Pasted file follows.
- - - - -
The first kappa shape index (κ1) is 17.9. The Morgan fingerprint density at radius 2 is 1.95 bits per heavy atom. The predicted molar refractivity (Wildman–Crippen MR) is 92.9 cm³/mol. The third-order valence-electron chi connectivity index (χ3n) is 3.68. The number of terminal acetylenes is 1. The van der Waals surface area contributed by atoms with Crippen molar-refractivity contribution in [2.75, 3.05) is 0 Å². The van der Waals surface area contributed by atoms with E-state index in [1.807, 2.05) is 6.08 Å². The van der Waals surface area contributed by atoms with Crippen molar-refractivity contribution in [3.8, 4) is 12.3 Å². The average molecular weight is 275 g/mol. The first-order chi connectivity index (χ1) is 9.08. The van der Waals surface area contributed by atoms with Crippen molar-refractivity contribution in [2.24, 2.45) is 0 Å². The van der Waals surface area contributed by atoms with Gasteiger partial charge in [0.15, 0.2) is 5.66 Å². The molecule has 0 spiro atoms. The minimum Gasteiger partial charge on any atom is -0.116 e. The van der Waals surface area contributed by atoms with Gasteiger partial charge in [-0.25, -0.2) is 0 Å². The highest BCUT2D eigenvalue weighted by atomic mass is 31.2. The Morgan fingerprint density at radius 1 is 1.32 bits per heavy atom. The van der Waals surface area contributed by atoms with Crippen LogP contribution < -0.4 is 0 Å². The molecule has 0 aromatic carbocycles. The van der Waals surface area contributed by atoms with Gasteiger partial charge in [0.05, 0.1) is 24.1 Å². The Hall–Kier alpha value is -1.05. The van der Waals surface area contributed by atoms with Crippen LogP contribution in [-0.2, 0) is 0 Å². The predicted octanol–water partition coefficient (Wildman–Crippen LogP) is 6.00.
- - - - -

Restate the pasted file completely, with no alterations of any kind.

The first kappa shape index (κ1) is 17.9. The Morgan fingerprint density at radius 2 is 1.95 bits per heavy atom. The predicted molar refractivity (Wildman–Crippen MR) is 92.9 cm³/mol. The third-order valence-electron chi connectivity index (χ3n) is 3.68. The number of terminal acetylenes is 1. The van der Waals surface area contributed by atoms with Crippen molar-refractivity contribution in [2.75, 3.05) is 0 Å². The van der Waals surface area contributed by atoms with E-state index in [1.807, 2.05) is 6.08 Å². The van der Waals surface area contributed by atoms with Crippen molar-refractivity contribution in [3.8, 4) is 12.3 Å². The average molecular weight is 275 g/mol. The first-order chi connectivity index (χ1) is 9.08. The van der Waals surface area contributed by atoms with Crippen molar-refractivity contribution in [2.24, 2.45) is 0 Å². The van der Waals surface area contributed by atoms with Gasteiger partial charge in [0.15, 0.2) is 5.66 Å². The molecule has 0 spiro atoms. The minimum Gasteiger partial charge on any atom is -0.116 e. The van der Waals surface area contributed by atoms with Gasteiger partial charge in [-0.25, -0.2) is 0 Å². The highest BCUT2D eigenvalue weighted by atomic mass is 31.2. The Morgan fingerprint density at radius 1 is 1.32 bits per heavy atom. The van der Waals surface area contributed by atoms with Crippen LogP contribution < -0.4 is 0 Å². The molecule has 0 aromatic carbocycles. The van der Waals surface area contributed by atoms with Gasteiger partial charge in [0.05, 0.1) is 24.1 Å². The Hall–Kier alpha value is -1.05. The van der Waals surface area contributed by atoms with Crippen LogP contribution in [-0.2, 0) is 0 Å². The predicted octanol–water partition coefficient (Wildman–Crippen LogP) is 6.00.